Suburban rents will also remain strong, Chao said, since the trend that was already underway before the pandemic has accelerated. Rents in urban locations, meanwhile will take some time to recover.
“It’s going to be sluggish for some time unless there is a compelling reason to return back to cities,” she said. “Offices have to be open again. The vaccine has to be more widespread where people can resume their normal activities.”
Office Stuck in the Middle
Office is “the Goldilocks” property sector, said Tony Premer, senior vice president of real estate investments for Pacific Life Insurance Co. It’s not too hot and not too cold. Leasing and investment will lag while companies determine their long-term occupancy plans.
But, while there is likely to be a 10 to 20 percent contraction in office demand, Premer said, you cannot “indict” the entire asset class. “Even within submarkets, there can be radical differences of where the demand might be,” Premer said.
Niches Becoming the Norm
While the major real estate food groups each present underwriting challenges, there are a number of so-called alternative property types that are gaining in popularity and strength. Those include data centers, life sciences, manufactured housing and single-family rentals.
“We like SFR because it’s performed really well,” said Chao. “And it’s performed really well during the pandemic. There are a lot of urban renters who wanted more space and the privacy to ride out the storm so they moved into homes.”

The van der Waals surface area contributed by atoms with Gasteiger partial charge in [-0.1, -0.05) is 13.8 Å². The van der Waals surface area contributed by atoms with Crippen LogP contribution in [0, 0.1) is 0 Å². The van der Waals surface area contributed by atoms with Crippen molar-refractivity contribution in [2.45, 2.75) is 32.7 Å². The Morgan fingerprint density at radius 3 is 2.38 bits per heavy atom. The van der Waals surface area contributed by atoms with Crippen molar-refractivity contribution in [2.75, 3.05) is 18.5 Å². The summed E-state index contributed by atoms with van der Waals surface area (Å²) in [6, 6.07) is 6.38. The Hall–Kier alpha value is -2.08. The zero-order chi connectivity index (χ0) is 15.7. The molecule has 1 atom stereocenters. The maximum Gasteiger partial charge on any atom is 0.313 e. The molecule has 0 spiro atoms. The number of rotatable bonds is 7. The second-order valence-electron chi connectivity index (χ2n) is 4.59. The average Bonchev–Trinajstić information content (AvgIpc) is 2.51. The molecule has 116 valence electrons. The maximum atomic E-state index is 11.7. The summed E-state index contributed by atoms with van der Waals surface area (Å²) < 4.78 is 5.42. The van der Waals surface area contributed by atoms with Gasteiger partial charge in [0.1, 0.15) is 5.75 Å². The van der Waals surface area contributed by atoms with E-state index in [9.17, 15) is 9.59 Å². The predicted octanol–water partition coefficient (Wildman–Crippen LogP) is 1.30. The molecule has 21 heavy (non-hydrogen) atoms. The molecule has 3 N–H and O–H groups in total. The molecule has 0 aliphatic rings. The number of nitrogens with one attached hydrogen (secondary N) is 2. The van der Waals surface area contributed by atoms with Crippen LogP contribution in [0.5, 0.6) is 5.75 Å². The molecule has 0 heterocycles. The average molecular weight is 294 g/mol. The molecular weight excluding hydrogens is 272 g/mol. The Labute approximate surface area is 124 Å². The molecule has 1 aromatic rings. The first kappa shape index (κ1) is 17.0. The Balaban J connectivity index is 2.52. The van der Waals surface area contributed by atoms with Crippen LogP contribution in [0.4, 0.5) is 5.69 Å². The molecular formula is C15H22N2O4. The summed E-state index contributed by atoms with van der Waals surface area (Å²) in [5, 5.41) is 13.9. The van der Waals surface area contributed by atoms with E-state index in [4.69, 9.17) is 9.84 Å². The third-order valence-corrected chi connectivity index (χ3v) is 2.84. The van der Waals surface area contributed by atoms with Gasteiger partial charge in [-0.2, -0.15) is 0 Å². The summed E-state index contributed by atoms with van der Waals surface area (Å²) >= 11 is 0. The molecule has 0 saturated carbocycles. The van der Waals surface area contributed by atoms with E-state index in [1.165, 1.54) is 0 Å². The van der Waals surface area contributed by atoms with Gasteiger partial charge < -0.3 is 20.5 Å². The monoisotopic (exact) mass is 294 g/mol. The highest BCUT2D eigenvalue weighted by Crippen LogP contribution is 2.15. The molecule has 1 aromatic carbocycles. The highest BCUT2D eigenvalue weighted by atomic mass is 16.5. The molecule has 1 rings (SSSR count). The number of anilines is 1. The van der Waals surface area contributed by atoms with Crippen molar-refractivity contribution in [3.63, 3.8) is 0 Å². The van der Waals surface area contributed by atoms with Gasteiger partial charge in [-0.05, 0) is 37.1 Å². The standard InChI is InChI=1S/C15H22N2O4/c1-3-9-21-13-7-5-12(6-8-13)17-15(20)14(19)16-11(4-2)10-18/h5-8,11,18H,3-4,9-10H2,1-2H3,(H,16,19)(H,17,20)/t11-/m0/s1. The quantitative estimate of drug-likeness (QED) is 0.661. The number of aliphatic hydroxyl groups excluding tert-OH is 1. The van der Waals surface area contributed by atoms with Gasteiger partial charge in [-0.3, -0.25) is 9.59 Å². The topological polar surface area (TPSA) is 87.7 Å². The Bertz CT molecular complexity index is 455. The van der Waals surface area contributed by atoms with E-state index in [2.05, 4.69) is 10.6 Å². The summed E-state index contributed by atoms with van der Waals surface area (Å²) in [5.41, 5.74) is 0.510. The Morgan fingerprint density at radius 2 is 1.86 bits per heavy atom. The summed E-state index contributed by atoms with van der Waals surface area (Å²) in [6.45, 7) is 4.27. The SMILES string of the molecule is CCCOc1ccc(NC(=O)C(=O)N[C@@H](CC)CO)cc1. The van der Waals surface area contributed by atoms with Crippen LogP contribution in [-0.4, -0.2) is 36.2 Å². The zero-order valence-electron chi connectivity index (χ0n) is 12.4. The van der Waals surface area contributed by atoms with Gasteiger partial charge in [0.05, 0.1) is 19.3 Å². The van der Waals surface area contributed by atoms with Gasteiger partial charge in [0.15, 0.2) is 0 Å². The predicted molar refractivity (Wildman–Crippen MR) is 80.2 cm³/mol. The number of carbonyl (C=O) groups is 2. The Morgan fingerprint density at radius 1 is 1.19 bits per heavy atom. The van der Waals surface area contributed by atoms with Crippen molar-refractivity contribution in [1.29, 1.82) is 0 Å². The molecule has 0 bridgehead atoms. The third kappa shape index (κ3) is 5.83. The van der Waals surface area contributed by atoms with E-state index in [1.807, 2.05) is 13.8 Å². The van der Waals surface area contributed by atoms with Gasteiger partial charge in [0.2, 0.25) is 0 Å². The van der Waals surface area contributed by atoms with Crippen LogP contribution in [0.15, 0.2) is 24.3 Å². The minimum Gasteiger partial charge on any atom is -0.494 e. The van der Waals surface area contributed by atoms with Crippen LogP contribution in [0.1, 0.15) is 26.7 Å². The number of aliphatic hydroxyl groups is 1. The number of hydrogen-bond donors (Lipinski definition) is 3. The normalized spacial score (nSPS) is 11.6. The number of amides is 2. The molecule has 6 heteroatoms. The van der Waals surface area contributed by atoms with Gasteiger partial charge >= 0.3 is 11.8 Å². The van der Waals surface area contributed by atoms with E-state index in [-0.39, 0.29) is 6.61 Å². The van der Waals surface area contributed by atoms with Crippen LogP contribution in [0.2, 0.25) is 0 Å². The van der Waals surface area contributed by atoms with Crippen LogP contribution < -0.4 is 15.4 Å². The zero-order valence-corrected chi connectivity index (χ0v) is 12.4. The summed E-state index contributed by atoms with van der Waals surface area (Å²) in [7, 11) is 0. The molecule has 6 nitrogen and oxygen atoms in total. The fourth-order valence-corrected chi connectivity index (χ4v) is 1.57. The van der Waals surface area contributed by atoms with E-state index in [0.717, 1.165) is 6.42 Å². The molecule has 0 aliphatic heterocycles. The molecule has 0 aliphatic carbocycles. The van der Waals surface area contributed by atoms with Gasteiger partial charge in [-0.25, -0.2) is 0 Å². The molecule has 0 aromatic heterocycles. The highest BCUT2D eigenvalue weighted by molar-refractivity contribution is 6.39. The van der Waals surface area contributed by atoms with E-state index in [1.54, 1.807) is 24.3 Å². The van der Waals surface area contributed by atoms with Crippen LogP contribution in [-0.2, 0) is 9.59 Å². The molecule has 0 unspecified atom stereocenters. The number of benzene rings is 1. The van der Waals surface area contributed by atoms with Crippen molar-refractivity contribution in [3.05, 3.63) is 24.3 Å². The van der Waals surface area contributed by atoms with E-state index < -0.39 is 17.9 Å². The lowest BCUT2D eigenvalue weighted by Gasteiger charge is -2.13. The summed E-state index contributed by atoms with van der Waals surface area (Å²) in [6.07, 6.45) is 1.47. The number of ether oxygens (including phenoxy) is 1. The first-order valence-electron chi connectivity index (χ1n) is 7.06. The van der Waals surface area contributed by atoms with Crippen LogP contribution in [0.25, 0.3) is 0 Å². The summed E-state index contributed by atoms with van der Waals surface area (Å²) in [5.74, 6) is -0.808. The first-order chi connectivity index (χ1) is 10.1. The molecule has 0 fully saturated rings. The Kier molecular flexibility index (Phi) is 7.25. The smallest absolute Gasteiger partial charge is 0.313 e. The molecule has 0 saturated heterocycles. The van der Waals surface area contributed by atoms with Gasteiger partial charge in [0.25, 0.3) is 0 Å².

Student Housing Hanging In
While students took longer to commit to leases, occupancy did not suffer as much as expected. Many students still chose to study in off-campus housing and be part of the campus community even if class-time was limited. That was the owner’s view during a panel on student housing.
The lender’s view is more cautious, according to John Hope, senior vice president/South Market Manager for Capital One Commercial Real Estate Finance. They are still interested in the property type, but they are favoring larger university towns that are not overbuilt, larger operators, and close proximity to campus. “The agencies are still in the space, but there are pressures,” said Hope.
Eyes on Washington
Speaking on a panel devoted to the industry’s “priorities and policy playbook,” Michael Flood, senior vice president of Commercial/Multifamily Policy and Member Engagement, laid out the four pillars of the Biden agenda: COVID-19; diversity, equity and inclusion; affordable housing; and climate change.
“No matter what issue we are going to be looking at that is the frame the Biden Administration is going to be taking,” said Flood.
Items in the president’s proposed $1.9 trillion relief package that will benefit multifamily and commercial property owners include direct payments to individuals of $1,400; $400 in additional unemployment benefits until September; and additional rental assistance.
“Of course, you have to give in order to get,” Flood said. “So one of the challenges we will also have is the proposal has in it the extension of the eviction moratorium until September.”
It potentially could contain further forbearance on the multifamily side.
After COVID-19 is resolved, the next big issues will probably be taxes, said Meghan Sullivan, senior vice president, Governmental Relations and Public Policy, Wells Fargo Home Mortgage.
“We’ve spent more than $5 trillion on COVID-19 relief, which is more than the entire Federal budget,” she said. “Eventually, we are going to have to pay for that as a country.”